BILLINGS, Mont. - Crow Tribal Chairman Carl Venne, sworn into office last November after a tough campaign against a dozen contenders, including his vice chairman, acknowledges that his nation faces immense challenges.
Widespread corruption and favoritism, exceedingly high poverty and unemployment rates, and political upheaval resulting, at least in part, from the tribe's last three top leaders being forced from office in the wake of federal indictments, have created institutional chaos on the Crow Indian Reservation.
Venne, 57, says he's devoted to turning his tribe's fortunes around by promoting honesty, integrity and pride. He's already pushing through a number of reforms and is working to boost the reservation's faltering economy on a variety of fronts.
Indian Country Today recently sat down with Venne to discuss his accomplishments, his challenges and his plans for the future.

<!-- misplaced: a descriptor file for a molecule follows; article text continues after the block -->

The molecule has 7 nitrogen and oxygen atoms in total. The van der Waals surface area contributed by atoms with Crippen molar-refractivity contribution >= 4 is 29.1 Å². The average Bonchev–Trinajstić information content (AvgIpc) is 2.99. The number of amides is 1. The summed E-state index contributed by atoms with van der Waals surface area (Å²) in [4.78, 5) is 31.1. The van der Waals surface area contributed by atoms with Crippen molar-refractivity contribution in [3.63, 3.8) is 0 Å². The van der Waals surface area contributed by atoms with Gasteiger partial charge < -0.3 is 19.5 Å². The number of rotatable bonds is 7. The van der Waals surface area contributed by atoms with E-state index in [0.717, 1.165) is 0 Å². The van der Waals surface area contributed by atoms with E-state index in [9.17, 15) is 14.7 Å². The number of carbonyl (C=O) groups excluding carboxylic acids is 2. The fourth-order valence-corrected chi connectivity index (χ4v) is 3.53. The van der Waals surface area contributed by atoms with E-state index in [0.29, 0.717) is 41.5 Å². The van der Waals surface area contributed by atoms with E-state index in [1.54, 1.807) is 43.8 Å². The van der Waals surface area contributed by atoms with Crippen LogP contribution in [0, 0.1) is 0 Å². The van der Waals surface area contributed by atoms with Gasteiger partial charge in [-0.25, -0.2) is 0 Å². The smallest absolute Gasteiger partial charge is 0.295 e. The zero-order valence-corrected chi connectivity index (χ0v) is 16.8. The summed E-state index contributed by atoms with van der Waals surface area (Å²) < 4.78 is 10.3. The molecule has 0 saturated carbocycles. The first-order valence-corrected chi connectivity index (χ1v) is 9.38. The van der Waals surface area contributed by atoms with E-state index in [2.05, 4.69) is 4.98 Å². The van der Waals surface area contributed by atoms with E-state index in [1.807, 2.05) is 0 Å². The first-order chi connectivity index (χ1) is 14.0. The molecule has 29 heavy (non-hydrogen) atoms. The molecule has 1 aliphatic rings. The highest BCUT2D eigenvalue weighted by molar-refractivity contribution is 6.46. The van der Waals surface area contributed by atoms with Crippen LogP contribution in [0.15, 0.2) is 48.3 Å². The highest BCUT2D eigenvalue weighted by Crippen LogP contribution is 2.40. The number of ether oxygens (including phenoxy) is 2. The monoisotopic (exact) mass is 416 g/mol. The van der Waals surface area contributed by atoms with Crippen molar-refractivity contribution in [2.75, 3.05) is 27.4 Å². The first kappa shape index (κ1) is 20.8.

ICT: Tell me a little about your background.
Venne (pronounced VAN): I was born in Helena (Mont.) and was raised by my grandmother at Crow Agency. My grandmother was a full-blooded Crow Indian. I needed an interpreter when I first got in school because I couldn't speak English. I only spoke Crow. I attended Hardin High School, but I went into the Army in 1966 and got my GED there. I am a Vietnam veteran and I was a police officer when I got back. I went to the police academy and from there I went to a criminal investigation school. Then I went to the University of Minnesota and graduated as a juvenile officer. I've worked for the tribe ever since.